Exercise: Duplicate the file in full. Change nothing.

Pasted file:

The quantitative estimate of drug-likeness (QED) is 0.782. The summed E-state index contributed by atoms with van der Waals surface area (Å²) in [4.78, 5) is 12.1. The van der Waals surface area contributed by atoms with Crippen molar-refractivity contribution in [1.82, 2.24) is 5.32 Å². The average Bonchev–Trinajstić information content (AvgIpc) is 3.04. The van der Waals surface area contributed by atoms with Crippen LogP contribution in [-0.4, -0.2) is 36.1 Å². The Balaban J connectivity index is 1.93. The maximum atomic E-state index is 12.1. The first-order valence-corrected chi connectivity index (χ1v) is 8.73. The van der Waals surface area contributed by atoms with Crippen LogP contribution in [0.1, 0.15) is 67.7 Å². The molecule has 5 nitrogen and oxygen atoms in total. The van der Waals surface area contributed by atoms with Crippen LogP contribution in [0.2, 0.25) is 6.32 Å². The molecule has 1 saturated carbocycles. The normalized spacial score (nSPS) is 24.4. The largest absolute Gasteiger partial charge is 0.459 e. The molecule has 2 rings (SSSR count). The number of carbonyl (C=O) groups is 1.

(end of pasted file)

The quantitative estimate of drug-likeness (QED) is 0.782. The summed E-state index contributed by atoms with van der Waals surface area (Å²) in [4.78, 5) is 12.1. The van der Waals surface area contributed by atoms with Crippen molar-refractivity contribution in [1.82, 2.24) is 5.32 Å². The average Bonchev–Trinajstić information content (AvgIpc) is 3.04. The van der Waals surface area contributed by atoms with Crippen LogP contribution in [-0.4, -0.2) is 36.1 Å². The Balaban J connectivity index is 1.93. The maximum atomic E-state index is 12.1. The first-order valence-corrected chi connectivity index (χ1v) is 8.73. The van der Waals surface area contributed by atoms with Crippen LogP contribution in [0.1, 0.15) is 67.7 Å². The molecule has 5 nitrogen and oxygen atoms in total. The van der Waals surface area contributed by atoms with Crippen LogP contribution in [0.2, 0.25) is 6.32 Å². The molecule has 1 saturated carbocycles. The normalized spacial score (nSPS) is 24.4. The largest absolute Gasteiger partial charge is 0.459 e. The molecule has 2 rings (SSSR count). The number of carbonyl (C=O) groups is 1.